So maybe you’ve heard about the e-commerce logistics gold rush and you’re excited to get on board. It’s a tough market, but the rewards can be attractive. To help you on your journey towards logistical excellence, we have compiled a list of the top seven mistakes transporters make when trying to ride the e-commerce logistics wave – avoid them at all costs!
7. Dinosaur tech in the age of the internet
Many transporters we talk to have a very real fear of tech. We get it – paper is king. Your drivers don’t believe that technology can make their jobs easier. Your shippers don’t feel comfortable with customers signing off on screens. Your operators don’t believe a new technology can really make things easier – the current methods are inefficient and limited … but at least they work.
The truth, is a base level of technology is an absolute requirement to compete in the current e-commerce market. If you can’t provide visibility into your delivery operations, or don’t have electronic proof-of-delivery (e-POD) or e-signing capabilities, big players like Lazada, Zalora and XiaoMi are simply not going to consider you as a potential service provider.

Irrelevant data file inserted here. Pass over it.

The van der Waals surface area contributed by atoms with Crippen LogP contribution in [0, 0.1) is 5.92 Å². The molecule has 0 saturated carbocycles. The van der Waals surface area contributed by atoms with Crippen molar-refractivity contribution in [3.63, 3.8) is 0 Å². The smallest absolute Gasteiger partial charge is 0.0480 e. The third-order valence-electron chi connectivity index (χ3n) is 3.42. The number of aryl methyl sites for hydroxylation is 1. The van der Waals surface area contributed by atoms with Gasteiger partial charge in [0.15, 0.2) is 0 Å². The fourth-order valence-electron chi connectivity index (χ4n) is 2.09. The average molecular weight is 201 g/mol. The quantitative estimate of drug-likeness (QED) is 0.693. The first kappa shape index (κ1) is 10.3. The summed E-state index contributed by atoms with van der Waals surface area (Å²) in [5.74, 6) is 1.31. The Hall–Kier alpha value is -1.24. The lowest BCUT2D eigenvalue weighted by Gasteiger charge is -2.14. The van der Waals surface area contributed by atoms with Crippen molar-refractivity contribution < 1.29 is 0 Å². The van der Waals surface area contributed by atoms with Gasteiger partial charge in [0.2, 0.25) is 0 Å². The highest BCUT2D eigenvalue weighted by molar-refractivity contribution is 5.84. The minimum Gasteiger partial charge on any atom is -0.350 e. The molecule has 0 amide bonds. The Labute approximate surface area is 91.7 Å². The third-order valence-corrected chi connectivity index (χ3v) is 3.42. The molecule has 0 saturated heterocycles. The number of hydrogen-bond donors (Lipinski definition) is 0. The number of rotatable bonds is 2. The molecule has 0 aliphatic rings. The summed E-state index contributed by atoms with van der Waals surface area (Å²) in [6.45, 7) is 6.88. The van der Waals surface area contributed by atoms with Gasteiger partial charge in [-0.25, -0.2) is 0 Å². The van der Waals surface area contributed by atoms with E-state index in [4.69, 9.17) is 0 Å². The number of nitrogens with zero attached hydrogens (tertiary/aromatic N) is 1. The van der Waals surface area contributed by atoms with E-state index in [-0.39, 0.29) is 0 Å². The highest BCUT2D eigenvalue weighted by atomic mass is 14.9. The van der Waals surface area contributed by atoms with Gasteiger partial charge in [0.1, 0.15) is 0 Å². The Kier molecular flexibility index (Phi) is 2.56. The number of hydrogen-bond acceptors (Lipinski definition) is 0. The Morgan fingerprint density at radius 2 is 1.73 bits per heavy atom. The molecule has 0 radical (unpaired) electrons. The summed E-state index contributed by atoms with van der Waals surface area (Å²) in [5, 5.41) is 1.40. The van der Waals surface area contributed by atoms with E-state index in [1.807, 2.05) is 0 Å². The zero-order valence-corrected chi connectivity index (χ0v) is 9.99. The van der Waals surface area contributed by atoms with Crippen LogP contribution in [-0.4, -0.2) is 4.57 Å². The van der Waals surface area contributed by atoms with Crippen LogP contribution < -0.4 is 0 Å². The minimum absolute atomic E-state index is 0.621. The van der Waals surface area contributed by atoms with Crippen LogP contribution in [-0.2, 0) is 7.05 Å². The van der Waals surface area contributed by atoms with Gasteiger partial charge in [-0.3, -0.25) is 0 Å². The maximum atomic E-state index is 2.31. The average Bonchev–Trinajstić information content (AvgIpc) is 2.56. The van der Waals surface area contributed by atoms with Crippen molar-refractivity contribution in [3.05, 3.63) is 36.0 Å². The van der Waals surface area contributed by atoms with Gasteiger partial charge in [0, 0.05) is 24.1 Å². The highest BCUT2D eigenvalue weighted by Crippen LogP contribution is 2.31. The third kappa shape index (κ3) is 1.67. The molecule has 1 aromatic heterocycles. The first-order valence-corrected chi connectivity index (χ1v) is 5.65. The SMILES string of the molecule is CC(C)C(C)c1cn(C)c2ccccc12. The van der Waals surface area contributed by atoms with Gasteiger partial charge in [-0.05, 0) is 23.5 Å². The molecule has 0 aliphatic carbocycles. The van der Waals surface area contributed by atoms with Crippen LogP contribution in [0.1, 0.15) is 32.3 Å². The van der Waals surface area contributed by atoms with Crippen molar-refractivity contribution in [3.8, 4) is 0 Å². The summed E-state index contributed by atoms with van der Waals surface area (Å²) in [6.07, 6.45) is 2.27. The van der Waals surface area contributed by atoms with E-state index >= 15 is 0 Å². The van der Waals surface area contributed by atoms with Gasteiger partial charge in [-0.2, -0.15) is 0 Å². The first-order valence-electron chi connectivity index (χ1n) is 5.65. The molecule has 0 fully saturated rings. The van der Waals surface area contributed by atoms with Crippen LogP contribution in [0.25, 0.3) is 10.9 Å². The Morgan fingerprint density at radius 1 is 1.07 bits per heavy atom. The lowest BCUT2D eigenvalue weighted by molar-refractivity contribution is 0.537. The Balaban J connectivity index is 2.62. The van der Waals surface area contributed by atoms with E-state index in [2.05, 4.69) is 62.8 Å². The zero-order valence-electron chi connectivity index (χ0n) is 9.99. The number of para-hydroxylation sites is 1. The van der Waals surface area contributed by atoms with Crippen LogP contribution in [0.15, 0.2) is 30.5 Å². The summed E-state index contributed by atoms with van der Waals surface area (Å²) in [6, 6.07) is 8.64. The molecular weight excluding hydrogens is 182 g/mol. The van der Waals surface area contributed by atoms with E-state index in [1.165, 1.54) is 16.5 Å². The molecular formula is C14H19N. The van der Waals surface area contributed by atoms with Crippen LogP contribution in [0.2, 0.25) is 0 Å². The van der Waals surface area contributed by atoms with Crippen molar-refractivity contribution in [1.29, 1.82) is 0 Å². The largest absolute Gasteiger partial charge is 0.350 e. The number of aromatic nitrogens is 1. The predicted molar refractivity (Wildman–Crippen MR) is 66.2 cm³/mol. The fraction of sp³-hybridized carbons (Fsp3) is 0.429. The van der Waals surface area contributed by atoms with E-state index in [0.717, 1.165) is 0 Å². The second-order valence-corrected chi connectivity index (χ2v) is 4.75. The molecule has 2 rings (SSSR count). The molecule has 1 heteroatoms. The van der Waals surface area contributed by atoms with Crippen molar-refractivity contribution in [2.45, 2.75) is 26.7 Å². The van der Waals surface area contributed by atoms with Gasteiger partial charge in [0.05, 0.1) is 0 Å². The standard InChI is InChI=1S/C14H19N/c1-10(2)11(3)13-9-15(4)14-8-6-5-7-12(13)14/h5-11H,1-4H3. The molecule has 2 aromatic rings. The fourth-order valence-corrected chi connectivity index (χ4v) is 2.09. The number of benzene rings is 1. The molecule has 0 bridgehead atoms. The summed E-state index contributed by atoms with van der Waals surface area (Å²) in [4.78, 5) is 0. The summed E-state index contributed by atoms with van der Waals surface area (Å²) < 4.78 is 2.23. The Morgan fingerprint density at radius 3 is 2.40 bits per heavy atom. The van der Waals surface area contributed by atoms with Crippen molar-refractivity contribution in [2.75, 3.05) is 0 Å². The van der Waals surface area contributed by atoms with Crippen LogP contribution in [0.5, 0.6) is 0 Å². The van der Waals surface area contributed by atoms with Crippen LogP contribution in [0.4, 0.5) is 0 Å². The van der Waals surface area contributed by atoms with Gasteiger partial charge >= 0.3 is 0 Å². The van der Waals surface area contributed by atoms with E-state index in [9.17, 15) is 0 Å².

Let’s be honest: No one likes change. It can be hard – initially – to break your staff away from the old way of doing things (no matter how inefficient it is!). The good news is many Software-as-a-Service (SaaS) companies offer a free trial period for their software, which usually includes free training and full support. Get a demo account to an easy-to-use SaaS Transportation Management Service (TMS) and let your operator try it for a couple of days. Once he or she sees how easy it is to incorporate purpose-built technology into their workflow, and how much easier their lives will become, they’ll be quick converts!